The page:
“To answer your question, yes, I am going to be having a baby,” employee Shanelle Wilkes told supervisor Clarissa Nyman. “I hadn’t planned to tell you just yet, but I guess word has gotten around, so, yes.”
“Hmm,” Clarissa said. “Well, are you quitting? I mean, I have to arrange for a replacement if you are.”
“No, I’m not quitting!” Shanelle said with emphasis. “Why would you assume that? Anyway, the baby isn’t due for six months, so as far as I’m concerned nothing about my work here has changed.”
Duty to clients
“Let me be the judge of that,” Clarissa said. “As you know, in the home health care field, we have a big responsibility to our clients. We can’t leave them without attention because of scheduling issues.
“So I’d appreciate it if you’d let me know as soon as you can whether you’ll be continuing your employment here,” the supervisor went on. “Continuity of care is essential, and I need to know who’s going to be available and when.”
“Don’t worry, I’ll give you at least 30 days notice if I do decide to stop work before the baby comes,” Shanelle said.
Piling it on?
In the succeeding weeks, Shanelle felt that Clarissa was piling on duties that she hadn’t had before. Clarissa directed Shanelle to handle the client problems and queries that she, the supervisor, had previously addressed, and she started making Shanelle complete two new, time-consuming monthly reports. In addition, Clarissa instituted a weekly meeting between the two of them to scrutinize Shanelle’s progress.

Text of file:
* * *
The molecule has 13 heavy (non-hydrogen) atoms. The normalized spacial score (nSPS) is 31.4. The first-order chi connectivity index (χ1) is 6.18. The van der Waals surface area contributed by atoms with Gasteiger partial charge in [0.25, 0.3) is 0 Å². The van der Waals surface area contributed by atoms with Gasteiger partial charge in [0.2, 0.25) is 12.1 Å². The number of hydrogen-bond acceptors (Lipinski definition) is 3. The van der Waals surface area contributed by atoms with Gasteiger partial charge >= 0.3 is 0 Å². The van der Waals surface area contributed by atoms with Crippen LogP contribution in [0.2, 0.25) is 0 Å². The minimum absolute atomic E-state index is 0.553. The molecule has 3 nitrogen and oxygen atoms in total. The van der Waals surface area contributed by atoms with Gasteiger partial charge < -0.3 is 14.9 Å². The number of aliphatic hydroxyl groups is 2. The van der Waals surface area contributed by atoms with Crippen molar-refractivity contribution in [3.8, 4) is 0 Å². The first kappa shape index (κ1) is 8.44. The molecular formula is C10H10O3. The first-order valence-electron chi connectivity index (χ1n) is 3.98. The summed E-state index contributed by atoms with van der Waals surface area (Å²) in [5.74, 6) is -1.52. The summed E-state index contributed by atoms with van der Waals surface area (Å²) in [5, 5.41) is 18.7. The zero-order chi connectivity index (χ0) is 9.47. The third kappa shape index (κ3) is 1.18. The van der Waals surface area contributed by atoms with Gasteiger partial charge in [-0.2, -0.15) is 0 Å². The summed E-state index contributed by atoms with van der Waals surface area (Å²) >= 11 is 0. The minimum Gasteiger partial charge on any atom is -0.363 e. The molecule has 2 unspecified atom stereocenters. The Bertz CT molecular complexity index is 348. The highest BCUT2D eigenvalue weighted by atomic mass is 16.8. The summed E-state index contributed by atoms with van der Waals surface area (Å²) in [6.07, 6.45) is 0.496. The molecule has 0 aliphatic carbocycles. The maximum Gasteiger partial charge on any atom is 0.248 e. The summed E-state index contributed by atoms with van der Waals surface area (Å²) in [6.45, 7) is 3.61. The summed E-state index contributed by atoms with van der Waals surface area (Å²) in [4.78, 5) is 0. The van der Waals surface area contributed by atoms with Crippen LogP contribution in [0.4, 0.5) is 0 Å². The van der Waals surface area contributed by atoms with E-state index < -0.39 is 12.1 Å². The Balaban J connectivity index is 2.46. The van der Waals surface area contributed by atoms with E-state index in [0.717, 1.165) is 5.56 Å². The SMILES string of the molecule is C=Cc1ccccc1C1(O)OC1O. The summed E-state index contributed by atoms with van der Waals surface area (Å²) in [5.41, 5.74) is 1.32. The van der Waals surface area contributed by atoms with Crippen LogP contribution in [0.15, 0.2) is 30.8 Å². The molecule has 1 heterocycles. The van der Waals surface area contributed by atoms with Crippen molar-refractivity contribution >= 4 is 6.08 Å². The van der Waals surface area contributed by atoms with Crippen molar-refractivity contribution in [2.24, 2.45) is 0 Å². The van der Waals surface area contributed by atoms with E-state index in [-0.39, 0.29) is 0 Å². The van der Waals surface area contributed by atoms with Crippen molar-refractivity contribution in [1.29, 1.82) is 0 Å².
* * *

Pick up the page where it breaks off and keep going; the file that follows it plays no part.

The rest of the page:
When Shanelle complained, Clarissa told her that she wasn’t being asked to do anything that wasn’t in her job description.
A couple of months after disclosing her pregnancy, Shanelle arrived at a bedridden client’s home only to find her dead in bed and the woman’s son obstructing her from examining the client. The employer accused her of failing to report the incident according to company policy, and fired her.
Shanelle sued for pregnancy discrimination. Did she win?
Yes, Shanelle won a key legal victory when a federal appeals court said her pregnancy discrimination case was strong enough to be heard by a jury.
For one thing, the court said, the company didn’t make clear exactly how she had violated policy. But more important, supervisor Clarissa said and did things that a reasonable jury might well find discriminatory on the basis of Shanelle’s pregnancy.
The court looked especially hard at Clarissa’s question about whether Shanelle was quitting. The company tried to portray it as an attempt by the supervisor to find out if Shanelle “intended to return to work after her pregnancy.” This question, the company claimed, showed that its intention was to retain Shanelle, not get rid of her.
But the court noted that the way the company paraphrased the question and the way Clarissa originally phrased it were quite different. The difference, the court said, “may be subtle, but it is significant in terms of reflecting animus.” In other words, the way Clarissa asked the question tended to demonstrate hostility toward Shanelle on account of her pregnancy.
Takeaway for supervisors: First, don’t ask employees whether they’re pregnant. That question can be interpreted as discriminatory all by itself. Even when an employee tells you unprompted that she’s pregnant, be careful how you react. Congratulations are in order. It’s permissible to remind her of the Family and Medical Leave Act and any other leave your organization makes available. But don’t ask about her plans or timing. Let her tell you when she’s ready.
Based on Hitchcock v. Angel Corps, No. 12-3515, 7th Cir., 6/11/13.
Subscribe to the Leadership Blog
Get the latest research on workplace learning with weekly posts delivered to your inbox